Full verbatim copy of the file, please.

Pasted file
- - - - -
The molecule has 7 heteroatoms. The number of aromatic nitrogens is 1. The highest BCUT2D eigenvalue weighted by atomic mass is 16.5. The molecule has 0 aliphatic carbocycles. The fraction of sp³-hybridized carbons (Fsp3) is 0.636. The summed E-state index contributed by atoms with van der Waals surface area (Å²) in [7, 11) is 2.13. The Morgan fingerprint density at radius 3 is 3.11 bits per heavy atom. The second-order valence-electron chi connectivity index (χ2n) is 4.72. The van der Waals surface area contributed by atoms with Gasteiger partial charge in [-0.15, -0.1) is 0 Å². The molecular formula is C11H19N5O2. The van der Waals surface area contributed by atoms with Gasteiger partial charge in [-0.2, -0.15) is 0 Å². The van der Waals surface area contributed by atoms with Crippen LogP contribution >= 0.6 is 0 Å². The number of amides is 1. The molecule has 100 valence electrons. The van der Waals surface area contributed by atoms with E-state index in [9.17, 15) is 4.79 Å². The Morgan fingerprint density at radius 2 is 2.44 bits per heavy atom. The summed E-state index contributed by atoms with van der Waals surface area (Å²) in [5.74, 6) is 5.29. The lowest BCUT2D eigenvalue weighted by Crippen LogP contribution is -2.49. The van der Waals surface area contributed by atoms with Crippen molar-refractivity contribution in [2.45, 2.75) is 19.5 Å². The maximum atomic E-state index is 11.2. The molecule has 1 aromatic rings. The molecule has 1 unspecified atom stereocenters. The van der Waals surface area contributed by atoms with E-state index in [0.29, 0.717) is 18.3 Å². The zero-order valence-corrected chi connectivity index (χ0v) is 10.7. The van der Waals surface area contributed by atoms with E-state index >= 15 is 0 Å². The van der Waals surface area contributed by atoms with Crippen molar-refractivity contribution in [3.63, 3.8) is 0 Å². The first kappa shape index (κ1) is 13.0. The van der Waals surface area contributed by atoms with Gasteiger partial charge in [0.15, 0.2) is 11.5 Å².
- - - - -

The molecule has 7 heteroatoms. The number of aromatic nitrogens is 1. The highest BCUT2D eigenvalue weighted by atomic mass is 16.5. The molecule has 0 aliphatic carbocycles. The fraction of sp³-hybridized carbons (Fsp3) is 0.636. The summed E-state index contributed by atoms with van der Waals surface area (Å²) in [7, 11) is 2.13. The Morgan fingerprint density at radius 3 is 3.11 bits per heavy atom. The second-order valence-electron chi connectivity index (χ2n) is 4.72. The van der Waals surface area contributed by atoms with Gasteiger partial charge in [-0.15, -0.1) is 0 Å². The molecular formula is C11H19N5O2. The van der Waals surface area contributed by atoms with Gasteiger partial charge in [-0.2, -0.15) is 0 Å². The van der Waals surface area contributed by atoms with Crippen LogP contribution >= 0.6 is 0 Å². The number of amides is 1. The molecule has 100 valence electrons. The van der Waals surface area contributed by atoms with E-state index in [9.17, 15) is 4.79 Å². The Morgan fingerprint density at radius 2 is 2.44 bits per heavy atom. The summed E-state index contributed by atoms with van der Waals surface area (Å²) in [5.74, 6) is 5.29. The lowest BCUT2D eigenvalue weighted by Crippen LogP contribution is -2.49. The van der Waals surface area contributed by atoms with Crippen molar-refractivity contribution in [2.45, 2.75) is 19.5 Å². The maximum atomic E-state index is 11.2. The molecule has 1 aromatic rings. The molecule has 1 unspecified atom stereocenters. The van der Waals surface area contributed by atoms with E-state index in [0.29, 0.717) is 18.3 Å². The zero-order valence-corrected chi connectivity index (χ0v) is 10.7. The van der Waals surface area contributed by atoms with E-state index >= 15 is 0 Å². The van der Waals surface area contributed by atoms with Crippen molar-refractivity contribution in [3.63, 3.8) is 0 Å². The first kappa shape index (κ1) is 13.0. The van der Waals surface area contributed by atoms with Gasteiger partial charge in [0.15, 0.2) is 11.5 Å².